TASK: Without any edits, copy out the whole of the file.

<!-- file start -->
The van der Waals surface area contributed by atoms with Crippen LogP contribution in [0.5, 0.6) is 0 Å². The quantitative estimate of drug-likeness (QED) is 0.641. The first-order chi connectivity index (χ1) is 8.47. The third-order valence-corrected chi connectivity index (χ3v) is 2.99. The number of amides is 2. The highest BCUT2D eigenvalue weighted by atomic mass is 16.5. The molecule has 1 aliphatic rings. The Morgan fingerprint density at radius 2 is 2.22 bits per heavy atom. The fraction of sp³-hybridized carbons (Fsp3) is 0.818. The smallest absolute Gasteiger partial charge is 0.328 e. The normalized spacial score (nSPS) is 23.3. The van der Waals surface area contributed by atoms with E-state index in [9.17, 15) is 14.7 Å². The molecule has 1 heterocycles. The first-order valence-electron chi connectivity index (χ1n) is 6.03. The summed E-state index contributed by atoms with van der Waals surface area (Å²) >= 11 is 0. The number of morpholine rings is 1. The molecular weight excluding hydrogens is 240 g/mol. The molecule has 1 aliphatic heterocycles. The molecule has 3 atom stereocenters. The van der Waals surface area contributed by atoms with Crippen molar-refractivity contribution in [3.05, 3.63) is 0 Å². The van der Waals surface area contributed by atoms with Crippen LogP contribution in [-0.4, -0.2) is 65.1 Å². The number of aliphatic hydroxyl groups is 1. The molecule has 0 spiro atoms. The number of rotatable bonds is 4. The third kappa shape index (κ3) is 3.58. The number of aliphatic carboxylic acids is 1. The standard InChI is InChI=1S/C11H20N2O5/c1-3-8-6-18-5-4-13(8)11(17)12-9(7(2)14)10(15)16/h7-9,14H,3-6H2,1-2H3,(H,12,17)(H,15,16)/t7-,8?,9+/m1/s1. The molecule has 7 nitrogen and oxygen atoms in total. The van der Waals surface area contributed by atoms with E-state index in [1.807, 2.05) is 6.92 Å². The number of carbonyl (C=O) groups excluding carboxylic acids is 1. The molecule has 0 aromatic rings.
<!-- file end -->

The van der Waals surface area contributed by atoms with Crippen LogP contribution in [0.5, 0.6) is 0 Å². The quantitative estimate of drug-likeness (QED) is 0.641. The first-order chi connectivity index (χ1) is 8.47. The third-order valence-corrected chi connectivity index (χ3v) is 2.99. The number of amides is 2. The highest BCUT2D eigenvalue weighted by atomic mass is 16.5. The molecule has 1 aliphatic rings. The Morgan fingerprint density at radius 2 is 2.22 bits per heavy atom. The fraction of sp³-hybridized carbons (Fsp3) is 0.818. The smallest absolute Gasteiger partial charge is 0.328 e. The normalized spacial score (nSPS) is 23.3. The van der Waals surface area contributed by atoms with E-state index in [9.17, 15) is 14.7 Å². The molecule has 1 heterocycles. The first-order valence-electron chi connectivity index (χ1n) is 6.03. The summed E-state index contributed by atoms with van der Waals surface area (Å²) >= 11 is 0. The number of morpholine rings is 1. The molecular weight excluding hydrogens is 240 g/mol. The molecule has 1 aliphatic heterocycles. The molecule has 3 atom stereocenters. The van der Waals surface area contributed by atoms with Crippen molar-refractivity contribution in [3.05, 3.63) is 0 Å². The van der Waals surface area contributed by atoms with Crippen LogP contribution in [-0.4, -0.2) is 65.1 Å². The number of aliphatic hydroxyl groups is 1. The molecule has 0 spiro atoms. The number of rotatable bonds is 4. The third kappa shape index (κ3) is 3.58. The number of aliphatic carboxylic acids is 1. The standard InChI is InChI=1S/C11H20N2O5/c1-3-8-6-18-5-4-13(8)11(17)12-9(7(2)14)10(15)16/h7-9,14H,3-6H2,1-2H3,(H,12,17)(H,15,16)/t7-,8?,9+/m1/s1. The molecule has 7 nitrogen and oxygen atoms in total. The van der Waals surface area contributed by atoms with E-state index in [1.807, 2.05) is 6.92 Å². The number of carbonyl (C=O) groups excluding carboxylic acids is 1. The molecule has 0 aromatic rings.